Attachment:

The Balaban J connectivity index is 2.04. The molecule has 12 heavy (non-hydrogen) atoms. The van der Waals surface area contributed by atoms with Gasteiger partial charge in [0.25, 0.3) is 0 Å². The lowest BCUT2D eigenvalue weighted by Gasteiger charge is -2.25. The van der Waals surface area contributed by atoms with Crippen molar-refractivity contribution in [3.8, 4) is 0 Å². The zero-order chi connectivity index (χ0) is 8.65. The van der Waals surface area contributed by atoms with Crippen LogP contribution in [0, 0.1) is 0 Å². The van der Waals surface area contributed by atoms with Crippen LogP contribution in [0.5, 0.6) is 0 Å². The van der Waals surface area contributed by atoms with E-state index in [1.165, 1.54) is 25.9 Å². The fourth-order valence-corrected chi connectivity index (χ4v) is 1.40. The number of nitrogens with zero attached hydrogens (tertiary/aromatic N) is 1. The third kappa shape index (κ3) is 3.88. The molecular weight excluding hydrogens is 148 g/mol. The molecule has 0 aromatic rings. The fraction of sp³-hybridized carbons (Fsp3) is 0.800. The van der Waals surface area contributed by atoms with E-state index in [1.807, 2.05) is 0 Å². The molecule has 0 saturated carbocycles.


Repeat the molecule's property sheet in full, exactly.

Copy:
The Balaban J connectivity index is 2.04. The molecule has 12 heavy (non-hydrogen) atoms. The van der Waals surface area contributed by atoms with Gasteiger partial charge in [0.25, 0.3) is 0 Å². The lowest BCUT2D eigenvalue weighted by Gasteiger charge is -2.25. The van der Waals surface area contributed by atoms with Crippen molar-refractivity contribution in [3.8, 4) is 0 Å². The zero-order chi connectivity index (χ0) is 8.65. The van der Waals surface area contributed by atoms with Crippen LogP contribution in [0, 0.1) is 0 Å². The van der Waals surface area contributed by atoms with Crippen LogP contribution in [0.5, 0.6) is 0 Å². The van der Waals surface area contributed by atoms with E-state index in [1.165, 1.54) is 25.9 Å². The fourth-order valence-corrected chi connectivity index (χ4v) is 1.40. The number of nitrogens with zero attached hydrogens (tertiary/aromatic N) is 1. The third kappa shape index (κ3) is 3.88. The molecular weight excluding hydrogens is 148 g/mol. The molecule has 0 aromatic rings. The fraction of sp³-hybridized carbons (Fsp3) is 0.800. The van der Waals surface area contributed by atoms with E-state index in [1.807, 2.05) is 0 Å². The molecule has 0 saturated carbocycles.